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Senate Appropriators Endorse Biden’s 2.7% Pay Raise for Feds in 2022

Spending bills unveiled by Senate Democrats Monday were silent on the issue of federal employee compensation, potentially clearing the way for President Biden’s plan.

Democrats on the Senate Appropriations Committee are poised to endorse President Biden’s plan to increase federal employees’ pay by an average of 2.7% next year.

Committee Chairman Sen. Patrick Leahy, D-Vt., unveiled the initial Senate versions of nine fiscal 2022 spending bills Monday, including the Financial Services and General Government appropriations package, which is the traditional avenue for Congress to weigh in on the annual federal employee pay raise.

That bill, like the version that was approved by the House in July, contains no language regarding federal worker compensation, effectively endorsing the proposal outlined by Biden in his budget this spring.

In August, Biden formalized the average 2.7% increase in his alternative pay plan, an annual document that is required to be published before September to avoid a much larger automatic pay increase in conformance with the 1990 Federal Employees Pay Comparability Act. According to Biden’s plan, federal workers will receive a 2.2% across-the-board pay increase next year, in addition to an average 0.5% increase in locality pay.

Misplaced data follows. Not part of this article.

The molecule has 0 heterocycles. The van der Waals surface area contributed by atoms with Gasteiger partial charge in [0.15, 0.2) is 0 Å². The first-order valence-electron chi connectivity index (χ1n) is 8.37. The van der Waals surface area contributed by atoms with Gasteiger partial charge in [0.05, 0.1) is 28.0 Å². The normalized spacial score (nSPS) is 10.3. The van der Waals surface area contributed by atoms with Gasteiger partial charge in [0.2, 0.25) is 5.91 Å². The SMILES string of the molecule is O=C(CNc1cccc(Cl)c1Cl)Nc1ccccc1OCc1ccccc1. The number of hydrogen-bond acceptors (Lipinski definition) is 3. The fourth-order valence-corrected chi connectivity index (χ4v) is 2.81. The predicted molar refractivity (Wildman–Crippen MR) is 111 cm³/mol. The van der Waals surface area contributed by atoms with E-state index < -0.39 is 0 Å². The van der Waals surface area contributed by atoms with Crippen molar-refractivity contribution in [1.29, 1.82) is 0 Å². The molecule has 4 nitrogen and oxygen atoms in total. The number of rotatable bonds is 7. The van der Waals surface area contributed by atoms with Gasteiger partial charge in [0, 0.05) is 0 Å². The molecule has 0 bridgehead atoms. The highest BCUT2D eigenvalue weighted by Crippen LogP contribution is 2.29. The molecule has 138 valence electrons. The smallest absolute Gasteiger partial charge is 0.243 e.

The Senate’s inaction thus far to overrule the president comes as yet another blow to federal employee groups’ efforts to secure a more generous pay increase for their members. The groups had endorsed legislation from Rep. Gerry Connolly, D-Va., which would provide federal workers with an average 3.2% pay raise in 2022, split between a 2.2% across-the-board increase and a 1% increase in locality pay. In 2021, federal employees received a 1% across-the-board pay raise, while locality pay remained at 2020 levels.

The road is not entirely clear for Biden’s 2.7% pay raise plan to become law, however. Unlike in the House, lawmakers need a 60-vote supermajority in the Senate to move spending legislation, meaning Democrats may need to make concessions to garner Republican votes. GOP senators have already decried the fact that the spending bills were drafted without their input.

“Chairman Leahy’s decision to unilaterally unveil partisan spending bills is a significant step in the wrong direction,” Sen. Richard Shelby, R-Ala., said in a statement.

And Leahy indicated Tuesday that the bills would be subject to further negotiations before they receive a vote. “As with everything in Congress, we rarely end where we begin,” he said.

Eric Katz contributed to this report.